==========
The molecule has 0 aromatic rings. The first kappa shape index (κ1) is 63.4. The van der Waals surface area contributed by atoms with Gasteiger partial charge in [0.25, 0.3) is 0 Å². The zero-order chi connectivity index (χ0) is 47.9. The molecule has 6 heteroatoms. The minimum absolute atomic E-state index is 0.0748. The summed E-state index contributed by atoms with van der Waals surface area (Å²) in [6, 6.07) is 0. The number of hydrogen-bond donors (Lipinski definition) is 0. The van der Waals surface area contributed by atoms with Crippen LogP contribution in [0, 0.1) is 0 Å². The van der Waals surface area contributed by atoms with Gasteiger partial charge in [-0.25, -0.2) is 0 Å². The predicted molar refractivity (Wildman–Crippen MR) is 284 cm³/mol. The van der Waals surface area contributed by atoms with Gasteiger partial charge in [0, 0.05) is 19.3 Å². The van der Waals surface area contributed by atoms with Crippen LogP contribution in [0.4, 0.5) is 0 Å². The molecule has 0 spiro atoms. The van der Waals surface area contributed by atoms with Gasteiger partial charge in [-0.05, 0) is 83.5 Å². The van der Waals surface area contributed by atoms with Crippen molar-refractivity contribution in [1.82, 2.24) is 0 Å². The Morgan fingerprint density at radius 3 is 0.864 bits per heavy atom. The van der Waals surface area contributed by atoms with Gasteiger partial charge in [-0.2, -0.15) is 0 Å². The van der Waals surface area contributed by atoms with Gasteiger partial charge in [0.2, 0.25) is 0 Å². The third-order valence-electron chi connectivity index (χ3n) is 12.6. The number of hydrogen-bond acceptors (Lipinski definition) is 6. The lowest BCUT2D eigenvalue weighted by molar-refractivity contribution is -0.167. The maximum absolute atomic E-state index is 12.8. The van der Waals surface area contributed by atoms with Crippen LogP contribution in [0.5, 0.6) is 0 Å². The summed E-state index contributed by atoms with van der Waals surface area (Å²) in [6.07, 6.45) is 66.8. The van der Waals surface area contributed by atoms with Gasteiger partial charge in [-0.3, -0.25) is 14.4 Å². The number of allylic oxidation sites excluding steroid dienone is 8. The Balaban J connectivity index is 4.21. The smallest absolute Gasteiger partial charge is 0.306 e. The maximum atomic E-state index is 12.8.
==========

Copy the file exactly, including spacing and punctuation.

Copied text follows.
The molecule has 0 aromatic rings. The first kappa shape index (κ1) is 63.4. The van der Waals surface area contributed by atoms with Gasteiger partial charge in [0.25, 0.3) is 0 Å². The zero-order chi connectivity index (χ0) is 47.9. The molecule has 6 heteroatoms. The minimum absolute atomic E-state index is 0.0748. The summed E-state index contributed by atoms with van der Waals surface area (Å²) in [6, 6.07) is 0. The number of hydrogen-bond donors (Lipinski definition) is 0. The van der Waals surface area contributed by atoms with Crippen LogP contribution in [0, 0.1) is 0 Å². The van der Waals surface area contributed by atoms with Gasteiger partial charge in [-0.25, -0.2) is 0 Å². The predicted molar refractivity (Wildman–Crippen MR) is 284 cm³/mol. The van der Waals surface area contributed by atoms with Gasteiger partial charge in [0, 0.05) is 19.3 Å². The van der Waals surface area contributed by atoms with Crippen LogP contribution in [0.4, 0.5) is 0 Å². The molecule has 0 spiro atoms. The van der Waals surface area contributed by atoms with Gasteiger partial charge in [-0.05, 0) is 83.5 Å². The van der Waals surface area contributed by atoms with Crippen molar-refractivity contribution in [1.82, 2.24) is 0 Å². The Morgan fingerprint density at radius 3 is 0.864 bits per heavy atom. The van der Waals surface area contributed by atoms with Gasteiger partial charge in [-0.2, -0.15) is 0 Å². The van der Waals surface area contributed by atoms with Gasteiger partial charge in [0.2, 0.25) is 0 Å². The third-order valence-electron chi connectivity index (χ3n) is 12.6. The number of hydrogen-bond acceptors (Lipinski definition) is 6. The lowest BCUT2D eigenvalue weighted by molar-refractivity contribution is -0.167. The maximum absolute atomic E-state index is 12.8. The van der Waals surface area contributed by atoms with Crippen LogP contribution in [0.5, 0.6) is 0 Å². The summed E-state index contributed by atoms with van der Waals surface area (Å²) in [6.07, 6.45) is 66.8. The van der Waals surface area contributed by atoms with Gasteiger partial charge in [-0.3, -0.25) is 14.4 Å². The number of allylic oxidation sites excluding steroid dienone is 8. The Balaban J connectivity index is 4.21. The smallest absolute Gasteiger partial charge is 0.306 e. The maximum atomic E-state index is 12.8.